A limit tolerance is a form of dimensional tolerancing that specifies a tolerance range for a specific feature. Limit tolerances are also known as limit dimensioning and are an effective way to specify requirements on a blueprint. They clearly identify the tolerance range without requiring additional calculations by the blueprint reader.

## Limit tolerance symbol

There is no GD&T symbol for a limit tolerance. Per ASME Y14.5, the notation for a limit tolerance is to callout the upper and lower tolerance boundaries for a dimension. The upper end value of the tolerance range goes on top of the lower end value as shown in the examples below.

## Limit tolerance examples

## Limit tolerance vs unilateral tolerance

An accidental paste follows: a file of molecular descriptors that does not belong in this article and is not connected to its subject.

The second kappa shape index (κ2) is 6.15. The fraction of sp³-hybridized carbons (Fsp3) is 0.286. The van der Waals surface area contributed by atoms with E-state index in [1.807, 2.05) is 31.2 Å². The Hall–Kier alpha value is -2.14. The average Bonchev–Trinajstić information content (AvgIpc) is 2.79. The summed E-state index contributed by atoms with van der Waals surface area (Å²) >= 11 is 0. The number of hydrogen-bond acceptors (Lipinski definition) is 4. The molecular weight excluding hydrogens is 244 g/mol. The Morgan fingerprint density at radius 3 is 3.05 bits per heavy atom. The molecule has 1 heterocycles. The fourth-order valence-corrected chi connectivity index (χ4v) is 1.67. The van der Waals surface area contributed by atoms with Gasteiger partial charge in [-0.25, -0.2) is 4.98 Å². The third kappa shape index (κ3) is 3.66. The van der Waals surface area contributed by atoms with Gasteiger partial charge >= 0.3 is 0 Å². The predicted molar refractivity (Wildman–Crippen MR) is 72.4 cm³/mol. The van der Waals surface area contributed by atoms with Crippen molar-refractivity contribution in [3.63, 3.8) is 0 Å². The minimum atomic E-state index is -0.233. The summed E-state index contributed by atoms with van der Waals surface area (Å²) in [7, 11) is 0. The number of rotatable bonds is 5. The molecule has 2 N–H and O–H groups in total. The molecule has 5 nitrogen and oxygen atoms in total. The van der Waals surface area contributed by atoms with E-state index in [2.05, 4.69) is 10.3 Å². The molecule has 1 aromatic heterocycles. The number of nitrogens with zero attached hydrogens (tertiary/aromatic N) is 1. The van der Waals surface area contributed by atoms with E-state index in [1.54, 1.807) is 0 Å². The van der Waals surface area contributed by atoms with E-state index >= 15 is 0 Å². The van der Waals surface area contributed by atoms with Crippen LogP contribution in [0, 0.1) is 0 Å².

A unilateral tolerance lists a nominal value along with a plus or minus tolerance. Using these two values allows the blueprint reader to calculate the upper and lower ends of the tolerance range. A limit tolerance skips the calculation step and directly specifies the upper and lower end of the tolerance range. If the unilateral tolerance above was instead specified as a limit tolerance it would be 5.8-6.0.

## Limit tolerance vs bilateral tolerance

A bilateral tolerance lists a nominal value along with a plus/minus tolerance. Using these two values allows the blueprint reader to calculate the upper and lower ends of the tolerance range. A limit tolerance skips the calculation step and directly specifies the upper and lower end of the tolerance range. If the bilateral tolerance above were instead specified as a limit tolerance it would be 16.5-17.5.

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